Let’s do things differently this Sum it Up and not highlight cold cases or DNA. If you filter those out from what I read this week there are enough exciting and sometimes chilling articles and posts left to write about.
Granta’s article “A beheading” is bone chilling and an ice cold, brilliantly written account by New Fiction by Man Booker finalist Mohson Hamid.
“Mohsin Hamid lives in Lahore and is the author of Moth Smoke (Granta/FSG) and The Reluctant Fundamentalist (Penguin/Harcourt), shortlisted for the Man Booker Prize 2007.”
A small quote: “I’m between two men. They’re holding me under my armpits and dragging me out the front door. I don’t know how much time has passed. It’s still night. The electricity has come back so the gate lights are on. The gatekeeper is dead. He’s an old man and he’s lying folded in on himself. His face is so thin. He looks like we’ve been starving him. I’m wondering how they killed him. I’m looking at him, looking for blood. But I don’t have enough time.”
If you wish to talk skeletons and crime scene investigations all day you have to be at the Smithsonian Forensics All-Day Seminar, Saturday, April 16 from 10-4pm. “From the biomechanics of injuries to the unique properties of a cadaver and the latest tools to determine time since death, there are many ways to decode what the dead tell us.”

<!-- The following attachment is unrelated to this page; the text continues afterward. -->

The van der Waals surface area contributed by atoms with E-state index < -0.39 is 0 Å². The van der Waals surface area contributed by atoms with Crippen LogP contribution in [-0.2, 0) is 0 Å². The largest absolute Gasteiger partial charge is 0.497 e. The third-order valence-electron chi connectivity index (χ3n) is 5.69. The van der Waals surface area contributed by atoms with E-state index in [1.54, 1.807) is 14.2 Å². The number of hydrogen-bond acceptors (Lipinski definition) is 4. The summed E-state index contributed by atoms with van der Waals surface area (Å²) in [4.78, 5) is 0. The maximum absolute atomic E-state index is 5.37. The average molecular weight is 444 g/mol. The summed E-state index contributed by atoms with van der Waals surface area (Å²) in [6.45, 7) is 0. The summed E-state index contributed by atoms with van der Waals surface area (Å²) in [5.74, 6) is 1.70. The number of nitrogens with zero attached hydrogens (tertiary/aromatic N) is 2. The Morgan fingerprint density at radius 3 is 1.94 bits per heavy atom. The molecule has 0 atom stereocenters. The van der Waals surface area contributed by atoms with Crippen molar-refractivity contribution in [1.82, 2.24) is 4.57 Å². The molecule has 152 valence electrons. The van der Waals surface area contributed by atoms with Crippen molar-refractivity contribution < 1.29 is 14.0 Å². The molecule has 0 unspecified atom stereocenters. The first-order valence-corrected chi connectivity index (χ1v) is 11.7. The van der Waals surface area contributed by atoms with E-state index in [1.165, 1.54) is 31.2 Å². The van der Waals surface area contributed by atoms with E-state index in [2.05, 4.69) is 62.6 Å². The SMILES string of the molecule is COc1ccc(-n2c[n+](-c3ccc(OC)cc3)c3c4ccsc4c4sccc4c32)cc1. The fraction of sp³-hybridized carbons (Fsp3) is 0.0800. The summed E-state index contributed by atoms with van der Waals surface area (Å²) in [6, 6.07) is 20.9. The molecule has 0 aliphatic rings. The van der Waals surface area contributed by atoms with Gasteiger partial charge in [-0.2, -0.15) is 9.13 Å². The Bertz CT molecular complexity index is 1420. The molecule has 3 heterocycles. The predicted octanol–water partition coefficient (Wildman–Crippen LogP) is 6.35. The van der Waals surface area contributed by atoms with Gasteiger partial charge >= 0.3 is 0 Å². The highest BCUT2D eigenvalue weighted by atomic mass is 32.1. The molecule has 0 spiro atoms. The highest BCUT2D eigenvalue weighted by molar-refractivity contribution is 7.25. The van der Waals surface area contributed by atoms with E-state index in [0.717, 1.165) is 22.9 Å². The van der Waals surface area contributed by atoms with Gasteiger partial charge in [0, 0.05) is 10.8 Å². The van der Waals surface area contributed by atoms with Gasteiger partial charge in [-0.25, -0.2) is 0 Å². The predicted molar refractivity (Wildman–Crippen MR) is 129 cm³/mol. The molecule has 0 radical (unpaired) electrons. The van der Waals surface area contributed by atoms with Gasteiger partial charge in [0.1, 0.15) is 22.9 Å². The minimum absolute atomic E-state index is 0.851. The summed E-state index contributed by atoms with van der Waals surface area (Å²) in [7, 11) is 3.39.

The seminar will be at S. Dillon Ripley Center on 1100 Jefferson Drive, SW, Washington DC. If you take the metro, use the Smithsonian Mall Exit (Blue/Orange line).
The Innocence Project brings the great news that “The Pennsylvania Supreme Court ruled earlier this week that the fact that a person has confessed to a crime does not bar him or her from seeking post conviction DNA testing.” “The court rightly recognized that innocent people often confess to crimes they don’t commit and shouldn’t be denied access to DNA testing that could prove their innocence,” said Nina Morrison, a staff attorney with the Innocence Project, which is affiliated with Cardozo School of Law.”
Brian Inkster’s blog The Time Blawg is new but already in the midst of things. From IT predictions to the great discussion on the Dailies and Twitteratigate, Brian now highlights Lex 2011 and the #lex2011Tweetup. If you are in London March 16 than the All Bar One is the place to be!
Drew over at the Diary of a Pt LL.B Student talks about several ways to memorize things such as numbers and cases. It reminded me of a Red Dwarf episode where Rimmer writes all kinds of useless information on his body right before taking a test!
Huma Rashid alerted me to the best online bookstore and really, thanks, Huma! I will gladly switch and start my online book buying sprees there! We are of course talking about Better World Books. I quote Huma: “They ship super quickly and have great prices, but the best part is that a portion of the proceeds go to fund libraries and literacy initiatives worldwide. Plus, they reuse/recycle books and their packaging is all 100% recycled post-consumer product. Also? They ship free. YEAH, IT’S LIKE THAT.” Please read that post because you do not want to miss the email they sent Huma!
Last but not least, #cclivechat was a great success. You can read the recap including the verbatim thread here. Join us next time, March 4 between noon-1pm for more information exchanges and set up collaborations informally! You’d be surprised who is on Twitter!
Till the next Sum it Up!